True, that is a lot of airplanes, parked in dispersal and ready for action, as we ourselves found out when we first began to equip both the Allies and ourselves. But it was far from being enough. So it is that weak as the Nazis are in the air, and taking the beating they are, they show no weakness on the ground, as yet, as a result of it. Maybe they really are getting tired of their rations; maybe they have lost 80 or 50 or 70 percent of their war spirit; maybe their internal enemies are within a few pounds of popping-off pressure. Still, it doesn't show and you can't count on it. In our Allied airminded hearts is the hope, and probably the wishful belief, that signs will soon appear, indicating that overhead attack will turn the trick, making occupation by the walking Army nearly bloodless. But nobody can depend on it.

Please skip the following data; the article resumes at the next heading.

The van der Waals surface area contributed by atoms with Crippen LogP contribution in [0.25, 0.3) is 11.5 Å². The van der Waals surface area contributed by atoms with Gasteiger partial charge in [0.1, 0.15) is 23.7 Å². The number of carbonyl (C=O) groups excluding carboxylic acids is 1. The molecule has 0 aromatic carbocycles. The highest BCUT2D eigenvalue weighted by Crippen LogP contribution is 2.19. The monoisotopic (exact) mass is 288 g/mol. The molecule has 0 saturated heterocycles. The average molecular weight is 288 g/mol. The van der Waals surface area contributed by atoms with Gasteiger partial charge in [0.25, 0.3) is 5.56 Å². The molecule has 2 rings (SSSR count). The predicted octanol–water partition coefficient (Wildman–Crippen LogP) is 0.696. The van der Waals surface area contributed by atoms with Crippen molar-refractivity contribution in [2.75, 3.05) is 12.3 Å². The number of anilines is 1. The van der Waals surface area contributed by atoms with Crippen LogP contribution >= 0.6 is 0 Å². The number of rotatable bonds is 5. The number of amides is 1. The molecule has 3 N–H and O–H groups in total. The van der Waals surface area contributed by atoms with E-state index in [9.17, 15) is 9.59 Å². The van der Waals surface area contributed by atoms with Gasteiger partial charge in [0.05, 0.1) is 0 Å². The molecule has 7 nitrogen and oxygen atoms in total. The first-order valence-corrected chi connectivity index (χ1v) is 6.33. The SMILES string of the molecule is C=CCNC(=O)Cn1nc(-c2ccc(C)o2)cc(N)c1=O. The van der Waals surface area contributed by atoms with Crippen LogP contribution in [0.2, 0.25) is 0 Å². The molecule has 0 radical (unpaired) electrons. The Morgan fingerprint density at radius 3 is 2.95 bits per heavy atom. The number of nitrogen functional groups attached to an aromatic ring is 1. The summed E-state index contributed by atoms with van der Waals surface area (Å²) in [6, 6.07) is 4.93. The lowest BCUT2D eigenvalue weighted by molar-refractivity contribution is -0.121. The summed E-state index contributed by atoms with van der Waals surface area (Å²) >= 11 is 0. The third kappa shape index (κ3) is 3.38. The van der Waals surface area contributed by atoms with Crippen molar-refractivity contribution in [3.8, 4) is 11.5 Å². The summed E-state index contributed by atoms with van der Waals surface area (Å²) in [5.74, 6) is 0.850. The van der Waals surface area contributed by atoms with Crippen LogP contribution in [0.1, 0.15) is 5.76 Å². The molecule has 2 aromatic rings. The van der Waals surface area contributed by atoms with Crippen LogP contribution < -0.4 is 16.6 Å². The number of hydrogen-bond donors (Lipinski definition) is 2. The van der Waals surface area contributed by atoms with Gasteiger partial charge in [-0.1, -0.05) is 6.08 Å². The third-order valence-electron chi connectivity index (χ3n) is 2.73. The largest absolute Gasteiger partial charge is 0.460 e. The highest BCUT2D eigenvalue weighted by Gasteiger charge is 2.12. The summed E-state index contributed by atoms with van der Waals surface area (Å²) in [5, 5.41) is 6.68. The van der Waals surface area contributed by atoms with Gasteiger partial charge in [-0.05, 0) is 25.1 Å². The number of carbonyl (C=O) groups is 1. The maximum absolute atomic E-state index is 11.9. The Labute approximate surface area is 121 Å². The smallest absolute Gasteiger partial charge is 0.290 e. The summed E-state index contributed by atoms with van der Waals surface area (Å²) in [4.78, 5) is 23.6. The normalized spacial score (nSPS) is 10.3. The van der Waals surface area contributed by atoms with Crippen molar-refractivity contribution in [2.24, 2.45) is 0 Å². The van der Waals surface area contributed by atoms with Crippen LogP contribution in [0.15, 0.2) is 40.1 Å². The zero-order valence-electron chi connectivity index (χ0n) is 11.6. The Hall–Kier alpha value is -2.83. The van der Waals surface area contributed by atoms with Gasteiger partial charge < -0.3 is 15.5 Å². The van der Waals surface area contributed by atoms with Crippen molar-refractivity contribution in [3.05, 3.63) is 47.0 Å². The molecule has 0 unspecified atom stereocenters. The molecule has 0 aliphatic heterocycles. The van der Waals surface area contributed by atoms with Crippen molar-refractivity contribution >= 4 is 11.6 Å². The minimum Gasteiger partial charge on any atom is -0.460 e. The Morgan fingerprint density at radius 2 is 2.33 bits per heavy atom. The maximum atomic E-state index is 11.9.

It is interesting to imagine a peek, from the other side of the fence, at the German people taking a pounding very much worse than the English towns ever took. The English were free to yelp and call quits if they wanted to. The Germans are not. If they were their own masters, would they have hollered uncle before now? Or are they taking in the manner they formerly dished it? The history books will tell.

Nazi propaganda already indicates that, when the time comes, a "poor Germany" campaign will be set afoot. Therefore, if you have tears to shed, as Antony said at Caesar's funeral, prepare to shed them — at the front bench with those who will plead for the people versus their wicked rulers. And incidentally, now that we have long range airplanes, on the day that the Axis is certain is "no go," the head men of Germany and Italy may be expected to beat it for neutral ground, there to be interned in lifelong comfort. This, if it happens, may bring a grim rush on the Allied box office by multitudes who have been paying their 20 percent tax to see the lot of them hanged.